FILM REVIEW: The Dark Knight - The Joke Is On U.S.

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The Dark Knight: The Joke Is On U.S.
by Rob Williams, ACME Co-President

The day I went to see director Christopher Nolan’s edgy new film “The Dark Knight,” I received an e-mailed article from my colleague Peter Phillips at California’s Sonoma State University. Phillips, a sociology and journalism professor, annually publishes a book called Project Censored, a collection of significant ongoing news stories underreported or ignored in the U.S. mainstream press. His article cited a January 2008 Opinion Research Business report that indicated that approximately 1 million Iraqi citizens – one million – have been killed since the U.S. invasion and occupation – with 1/3 of those deaths being caused by U.S. air attacks on Iraqi neighborhoods, and fully ½ of those deaths “attributable to U.S. forces.”

I bring this up because, in an era where so much of our mainstream news is censored by a number of filters, sometimes popular culture – take Hollywood, for example – can shine a light in dark places, bringing us illumination, and, perhaps, a bit of wisdom.

Now I know what you are thinking. Dude, it’s summer. Lighten up. Go with the flow. But I know, as anyone who has seen his masterful 2000 sleeper “Memento” knows, that Christopher Nolan is a smart film director, and he does things for a reason.

“The Dark Knight,” as any comic book or film buff knows, is a morality play about the complicated nature of good and evil, and the tension between the two. It is a film that endorses vigilante justice, electronic eavesdropping, and other extra-legal activities (which seem, these days, to be acceptable tropes in post 9/11 pop culture – a sign of the times, perhaps) and stars a gigantic cast, including Christian Bale as the conflicted billionaire-by-day/vigilante-by-night himself, Gary Oldman as James Gordon, Maggie Gyllenhaal as Rachel Dawes, and of course, Morgan Freeman’s Lucius Fox and Michael Caine’s Alfred the Butler in supporting roles. Nolan also introduces two charismatic new characters into the mix – Aaron “Thank You For Smoking” Eckhart as Gotham City D.A. Harvey Dent, and the late Heath Ledger as the Joker.

My old friend Sara Voorhees, a nationally syndicated film critic, called Nolan’s new film “near perfect” in a review last week. I’d concur - there is much to like about this film, easily the best action movie of the summer thus far: larger-than-life Gotham grandiosity; heart-stopping and dizzying action sequences; gadgets, gizmos and smash-‘em-up street chases galore; and camera work that continually spins around the characters regardless of where they happen to be – a Nolan-esque signature trademark, as familiar to sharp-eyed viewers as Michael Mann’s use of rack focusing or Scorcese’s gratuitous blood. Heck, there’s even a very small cameo by Vermont Senator Patrick Leahy – a longtime Batman fan (you can watch the clip on YouTube – seriously).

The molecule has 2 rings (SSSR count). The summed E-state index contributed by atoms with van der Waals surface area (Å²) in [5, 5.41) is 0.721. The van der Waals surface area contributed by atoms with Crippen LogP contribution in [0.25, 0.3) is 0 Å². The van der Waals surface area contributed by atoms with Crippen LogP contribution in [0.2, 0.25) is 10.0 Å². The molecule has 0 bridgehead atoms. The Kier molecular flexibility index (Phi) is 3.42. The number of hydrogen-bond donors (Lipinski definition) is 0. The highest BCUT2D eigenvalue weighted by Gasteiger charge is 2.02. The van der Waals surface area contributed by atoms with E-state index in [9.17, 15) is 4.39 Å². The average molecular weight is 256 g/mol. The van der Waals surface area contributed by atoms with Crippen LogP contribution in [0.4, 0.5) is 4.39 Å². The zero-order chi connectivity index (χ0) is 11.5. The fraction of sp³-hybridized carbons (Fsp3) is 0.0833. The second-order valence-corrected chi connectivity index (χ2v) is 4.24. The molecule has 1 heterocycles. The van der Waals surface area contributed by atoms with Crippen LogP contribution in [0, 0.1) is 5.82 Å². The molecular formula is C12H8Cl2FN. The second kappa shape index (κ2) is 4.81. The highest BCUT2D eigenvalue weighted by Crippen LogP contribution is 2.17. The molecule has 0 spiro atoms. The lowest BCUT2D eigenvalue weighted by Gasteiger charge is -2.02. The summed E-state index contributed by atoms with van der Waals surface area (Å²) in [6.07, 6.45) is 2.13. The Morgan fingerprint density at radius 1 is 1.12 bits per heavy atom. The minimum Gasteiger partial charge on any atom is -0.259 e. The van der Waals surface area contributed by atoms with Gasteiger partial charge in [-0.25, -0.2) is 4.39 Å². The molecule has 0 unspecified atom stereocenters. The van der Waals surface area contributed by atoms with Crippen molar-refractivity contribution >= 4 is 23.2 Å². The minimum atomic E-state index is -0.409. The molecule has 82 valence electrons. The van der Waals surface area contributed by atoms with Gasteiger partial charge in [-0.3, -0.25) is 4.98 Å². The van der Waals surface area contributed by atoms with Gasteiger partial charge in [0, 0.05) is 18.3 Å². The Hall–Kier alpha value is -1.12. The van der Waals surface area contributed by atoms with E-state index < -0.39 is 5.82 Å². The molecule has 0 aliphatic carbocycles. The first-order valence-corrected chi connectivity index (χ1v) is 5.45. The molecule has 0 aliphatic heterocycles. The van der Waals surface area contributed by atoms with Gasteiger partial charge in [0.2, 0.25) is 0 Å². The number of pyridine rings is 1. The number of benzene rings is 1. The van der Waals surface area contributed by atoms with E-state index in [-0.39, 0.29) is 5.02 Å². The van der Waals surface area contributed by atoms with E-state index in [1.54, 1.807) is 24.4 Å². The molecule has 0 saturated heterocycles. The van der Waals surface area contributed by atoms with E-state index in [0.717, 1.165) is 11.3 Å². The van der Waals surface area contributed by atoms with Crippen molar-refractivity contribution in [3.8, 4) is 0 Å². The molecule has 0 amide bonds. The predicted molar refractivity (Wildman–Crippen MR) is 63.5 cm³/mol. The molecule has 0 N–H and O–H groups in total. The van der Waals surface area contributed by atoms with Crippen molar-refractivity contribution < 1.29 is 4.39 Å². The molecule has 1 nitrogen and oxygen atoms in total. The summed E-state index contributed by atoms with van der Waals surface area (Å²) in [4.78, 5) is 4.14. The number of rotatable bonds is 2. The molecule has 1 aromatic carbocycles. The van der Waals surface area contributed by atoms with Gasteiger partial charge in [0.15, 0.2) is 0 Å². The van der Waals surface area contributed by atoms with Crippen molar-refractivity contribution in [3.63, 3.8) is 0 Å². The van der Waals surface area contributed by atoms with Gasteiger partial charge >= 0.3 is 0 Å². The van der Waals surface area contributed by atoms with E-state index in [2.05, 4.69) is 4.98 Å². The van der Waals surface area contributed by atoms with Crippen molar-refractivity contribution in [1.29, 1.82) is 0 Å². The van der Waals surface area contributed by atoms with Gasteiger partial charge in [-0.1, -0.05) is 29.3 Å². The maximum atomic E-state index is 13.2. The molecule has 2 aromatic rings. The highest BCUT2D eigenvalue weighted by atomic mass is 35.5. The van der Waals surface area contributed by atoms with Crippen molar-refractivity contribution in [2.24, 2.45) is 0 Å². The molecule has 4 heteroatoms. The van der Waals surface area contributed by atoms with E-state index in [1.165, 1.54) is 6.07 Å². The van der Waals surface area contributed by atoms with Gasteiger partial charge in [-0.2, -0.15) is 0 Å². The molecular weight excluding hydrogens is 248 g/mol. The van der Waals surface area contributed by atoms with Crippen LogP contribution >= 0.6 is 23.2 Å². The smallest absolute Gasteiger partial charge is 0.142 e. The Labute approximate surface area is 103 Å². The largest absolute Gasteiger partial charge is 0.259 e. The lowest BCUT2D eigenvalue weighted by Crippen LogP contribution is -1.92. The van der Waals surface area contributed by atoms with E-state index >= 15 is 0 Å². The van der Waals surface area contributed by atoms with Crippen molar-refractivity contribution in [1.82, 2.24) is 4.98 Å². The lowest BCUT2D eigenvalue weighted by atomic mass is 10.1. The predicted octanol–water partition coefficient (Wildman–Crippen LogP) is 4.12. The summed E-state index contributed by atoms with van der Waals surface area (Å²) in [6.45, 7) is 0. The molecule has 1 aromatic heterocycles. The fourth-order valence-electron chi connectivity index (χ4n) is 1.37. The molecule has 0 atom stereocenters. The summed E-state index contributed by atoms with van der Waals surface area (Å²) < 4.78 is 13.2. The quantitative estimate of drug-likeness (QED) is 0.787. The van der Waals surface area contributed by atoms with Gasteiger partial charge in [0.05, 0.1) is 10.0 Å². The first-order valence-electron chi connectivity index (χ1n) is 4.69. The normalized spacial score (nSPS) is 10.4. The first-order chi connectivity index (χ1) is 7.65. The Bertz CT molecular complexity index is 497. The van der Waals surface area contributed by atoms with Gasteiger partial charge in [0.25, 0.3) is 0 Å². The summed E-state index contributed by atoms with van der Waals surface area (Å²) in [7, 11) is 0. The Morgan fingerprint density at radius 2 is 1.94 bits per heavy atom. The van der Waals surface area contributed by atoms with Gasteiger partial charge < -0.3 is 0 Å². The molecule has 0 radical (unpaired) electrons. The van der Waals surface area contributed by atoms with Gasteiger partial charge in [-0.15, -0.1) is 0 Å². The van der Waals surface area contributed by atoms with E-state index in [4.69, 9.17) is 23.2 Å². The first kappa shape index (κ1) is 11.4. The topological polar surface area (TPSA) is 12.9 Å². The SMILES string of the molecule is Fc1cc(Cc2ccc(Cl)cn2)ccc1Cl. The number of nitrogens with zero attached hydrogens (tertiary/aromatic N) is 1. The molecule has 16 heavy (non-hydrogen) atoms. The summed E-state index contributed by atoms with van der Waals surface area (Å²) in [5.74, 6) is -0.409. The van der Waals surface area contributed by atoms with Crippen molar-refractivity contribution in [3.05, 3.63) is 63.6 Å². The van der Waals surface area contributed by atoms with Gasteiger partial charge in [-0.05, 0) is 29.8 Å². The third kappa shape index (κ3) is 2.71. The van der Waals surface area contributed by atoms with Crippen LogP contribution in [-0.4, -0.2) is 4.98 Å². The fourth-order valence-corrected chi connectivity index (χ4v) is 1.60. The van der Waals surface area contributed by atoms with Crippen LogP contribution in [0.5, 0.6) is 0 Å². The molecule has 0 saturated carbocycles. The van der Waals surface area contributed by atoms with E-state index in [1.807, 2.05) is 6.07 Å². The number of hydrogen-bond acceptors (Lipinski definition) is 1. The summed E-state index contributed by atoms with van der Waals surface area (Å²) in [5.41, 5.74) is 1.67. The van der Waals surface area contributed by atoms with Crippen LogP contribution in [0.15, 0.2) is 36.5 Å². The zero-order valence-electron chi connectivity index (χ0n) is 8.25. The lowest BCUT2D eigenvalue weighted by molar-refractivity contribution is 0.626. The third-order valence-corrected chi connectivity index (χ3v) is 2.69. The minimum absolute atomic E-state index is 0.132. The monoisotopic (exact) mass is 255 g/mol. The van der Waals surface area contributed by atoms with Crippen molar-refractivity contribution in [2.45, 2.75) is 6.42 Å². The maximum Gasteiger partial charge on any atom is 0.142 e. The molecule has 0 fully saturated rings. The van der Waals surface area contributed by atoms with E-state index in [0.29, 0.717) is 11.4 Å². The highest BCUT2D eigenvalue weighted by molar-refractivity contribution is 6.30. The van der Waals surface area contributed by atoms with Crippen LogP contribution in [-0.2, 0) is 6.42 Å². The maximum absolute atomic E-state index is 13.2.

But it is the characters in Nolan’s film that compel – unusual for a summer action film, I know. Bale’s Batman (or “The Batman,” as he is continually called in this film) is as tightly wound as ever, caught between his desire to do the right thing as a force for good working outside the law, and his hope of living the normal humdrum life of a Lamborghini-driving billionaire. Eckhart’s aptly-named Dent emerges as the hero of the story – until things take an unlikely turn and he emerges as “Two Face” (and he does, indeed, have two – go see the film to see what I mean).

And yes, the advance buzz about Heath Ledger’s “The Joker” is right on the money. I grew up watching Cesar Romero play “The Joker” on television, and thought Jack Nicholson’s rendition in Tim Burton’s 1989 version not bad. Ledger dominates the film, though, in a mesmerizing portrayal of anarchy incarnate, chaos in a clown face.

And “The Joker” – repeatedly referred to as a “terrorist” - is a character for our times, embodying the collective corruption of a civilization in decline, and able to network and feed off human vice and weakness. Whether it is greedy mobsters, frail civilians, or malleable public servants, Ledger’s Joker, the most psychologically sophisticated villain since Anthony Hopkins’ Hannibal Lecter, uses all of them in equal measure. His motives are inscrutable, beyond a desire to cause calamity. And this may be Nolan’s point: in a world where there are no clear-cut heroes (which is to say - the real world), evil manifests itself in often-unpredictable ways, and we all have roles to play in the outcome.

And, in one neat “prisoner’s dilemma” sequence towards the end of the film (involving two ferries of Gotham residents), the Joker (and Nolan) remind us that no one is innocent, and that we all have choices to make. What lessons you might draw from Nolan’s film for our own time, as citizens of the richest and most powerful government on the planet fighting the “evil terrorists,” I leave up to you – suffice to say, I left the theater with more to think about than I anticipated.

So here’s to a summer action blockbuster with brains - maybe the best film of the summer.